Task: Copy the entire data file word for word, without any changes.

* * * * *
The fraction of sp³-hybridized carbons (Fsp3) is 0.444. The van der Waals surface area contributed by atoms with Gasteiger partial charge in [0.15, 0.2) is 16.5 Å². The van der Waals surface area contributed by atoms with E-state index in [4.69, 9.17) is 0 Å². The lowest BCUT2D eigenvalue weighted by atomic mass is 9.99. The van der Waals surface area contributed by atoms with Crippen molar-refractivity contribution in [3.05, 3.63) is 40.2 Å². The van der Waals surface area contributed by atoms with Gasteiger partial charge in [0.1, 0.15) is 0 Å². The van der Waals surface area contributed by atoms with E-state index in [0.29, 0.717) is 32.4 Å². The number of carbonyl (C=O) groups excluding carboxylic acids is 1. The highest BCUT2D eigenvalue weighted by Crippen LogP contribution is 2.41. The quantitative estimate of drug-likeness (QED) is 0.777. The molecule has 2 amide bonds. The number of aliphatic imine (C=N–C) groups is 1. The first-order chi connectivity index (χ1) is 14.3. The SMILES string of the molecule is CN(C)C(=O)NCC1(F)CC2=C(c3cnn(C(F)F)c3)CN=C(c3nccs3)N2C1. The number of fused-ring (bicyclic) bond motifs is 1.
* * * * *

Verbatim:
The fraction of sp³-hybridized carbons (Fsp3) is 0.444. The van der Waals surface area contributed by atoms with Gasteiger partial charge in [0.15, 0.2) is 16.5 Å². The van der Waals surface area contributed by atoms with E-state index in [4.69, 9.17) is 0 Å². The lowest BCUT2D eigenvalue weighted by atomic mass is 9.99. The van der Waals surface area contributed by atoms with Crippen molar-refractivity contribution in [3.05, 3.63) is 40.2 Å². The van der Waals surface area contributed by atoms with Gasteiger partial charge in [0.1, 0.15) is 0 Å². The van der Waals surface area contributed by atoms with E-state index in [0.29, 0.717) is 32.4 Å². The number of carbonyl (C=O) groups excluding carboxylic acids is 1. The highest BCUT2D eigenvalue weighted by Crippen LogP contribution is 2.41. The quantitative estimate of drug-likeness (QED) is 0.777. The molecule has 2 amide bonds. The number of aliphatic imine (C=N–C) groups is 1. The first-order chi connectivity index (χ1) is 14.3. The SMILES string of the molecule is CN(C)C(=O)NCC1(F)CC2=C(c3cnn(C(F)F)c3)CN=C(c3nccs3)N2C1. The number of fused-ring (bicyclic) bond motifs is 1.